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Mol Biol Evol. 2010 Feb;27(2):235-48. doi: 10.1093/molbev/msp226. Epub 2009 Sep 24.

A genome-sequence survey for Ascogregarina taiwanensis supports evolutionary affiliation but metabolic diversity between a Gregarine and Cryptosporidium.

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Department of Microbiology and Immunology, Weill Cornell Medical College, USA.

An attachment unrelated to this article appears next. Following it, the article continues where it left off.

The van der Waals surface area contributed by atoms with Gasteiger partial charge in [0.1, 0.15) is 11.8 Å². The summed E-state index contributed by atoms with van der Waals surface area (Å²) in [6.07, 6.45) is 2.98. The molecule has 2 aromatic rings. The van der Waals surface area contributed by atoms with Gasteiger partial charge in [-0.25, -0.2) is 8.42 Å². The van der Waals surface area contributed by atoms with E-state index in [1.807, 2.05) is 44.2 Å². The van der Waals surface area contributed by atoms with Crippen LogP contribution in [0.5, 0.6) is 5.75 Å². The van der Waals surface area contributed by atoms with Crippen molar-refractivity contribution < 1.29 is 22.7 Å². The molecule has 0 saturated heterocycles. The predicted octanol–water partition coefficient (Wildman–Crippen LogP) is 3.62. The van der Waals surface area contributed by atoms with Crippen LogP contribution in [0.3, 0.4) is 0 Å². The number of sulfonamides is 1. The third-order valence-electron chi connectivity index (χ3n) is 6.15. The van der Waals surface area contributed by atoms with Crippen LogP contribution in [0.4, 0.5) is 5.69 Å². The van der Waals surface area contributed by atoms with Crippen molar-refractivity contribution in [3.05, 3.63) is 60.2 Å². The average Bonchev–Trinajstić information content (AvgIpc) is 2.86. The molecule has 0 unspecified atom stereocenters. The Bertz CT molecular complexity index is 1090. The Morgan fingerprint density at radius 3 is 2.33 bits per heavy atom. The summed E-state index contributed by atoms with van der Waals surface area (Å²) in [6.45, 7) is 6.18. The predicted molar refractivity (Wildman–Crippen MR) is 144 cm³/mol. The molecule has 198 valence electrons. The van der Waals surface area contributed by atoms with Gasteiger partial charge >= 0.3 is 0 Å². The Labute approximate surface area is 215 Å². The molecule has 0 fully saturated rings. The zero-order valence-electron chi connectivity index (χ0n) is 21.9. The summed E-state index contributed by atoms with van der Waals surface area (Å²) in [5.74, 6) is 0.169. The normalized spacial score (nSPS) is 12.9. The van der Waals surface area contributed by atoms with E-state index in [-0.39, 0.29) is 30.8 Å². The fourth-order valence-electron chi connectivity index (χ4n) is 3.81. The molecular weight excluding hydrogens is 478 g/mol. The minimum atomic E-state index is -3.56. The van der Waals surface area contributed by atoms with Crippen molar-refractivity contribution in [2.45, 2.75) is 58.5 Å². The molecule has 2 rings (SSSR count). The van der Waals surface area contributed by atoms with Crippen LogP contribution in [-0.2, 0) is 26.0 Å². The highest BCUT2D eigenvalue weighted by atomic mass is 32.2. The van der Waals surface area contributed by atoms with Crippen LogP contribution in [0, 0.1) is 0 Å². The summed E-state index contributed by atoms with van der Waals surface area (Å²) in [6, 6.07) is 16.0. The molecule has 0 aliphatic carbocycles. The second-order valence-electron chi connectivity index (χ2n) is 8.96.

We have performed a whole-genome-sequence survey for the gregarine, Ascogregarina taiwanensis and herein describe both features unique to this early diverging apicomplexan and properties that unite it with Cryptosporidium, the Coccidia, and the Apicomplexa. Phylogenetic trees inferred from a concatenated protein sequence comprised of 10,750 amino acid positions, as well as the large subunit rRNA genes, robustly support phylogenetic affinity of Ascogregarina with Cryptosporidium at the base of the apicomplexan clade. Unlike Cryptosporidium, Ascogregarina possesses numerous mitochondrion-associated pathways and proteins, including enzymes within the Krebs cycle and a cytochrome-based respiratory chain. Ascogregarina further differs in the capacity for de novo synthesis of pyrimidines and amino acids. Ascogregarina shares with Cryptosporidium a Type I fatty acid synthase and likely a polyketide synthase. Cryptosporidium and Ascogregarina possess a large repertoire of multidomain surface proteins that align it with Toxoplasma and are proposed to be involved in coccidian-like functions. Four families of retrotransposable elements were identified, and thus, retroelements are present in Ascogregarina and Eimeria but not in other apicomplexans that have been analyzed. The sum observations suggest that Ascogregarina and Cryptosporidium share numerous molecular similarities, not only including coccidian-like features to the exclusion of Haemosporidia and Piroplasmida but also differ from each other significantly in their metabolic capacity.

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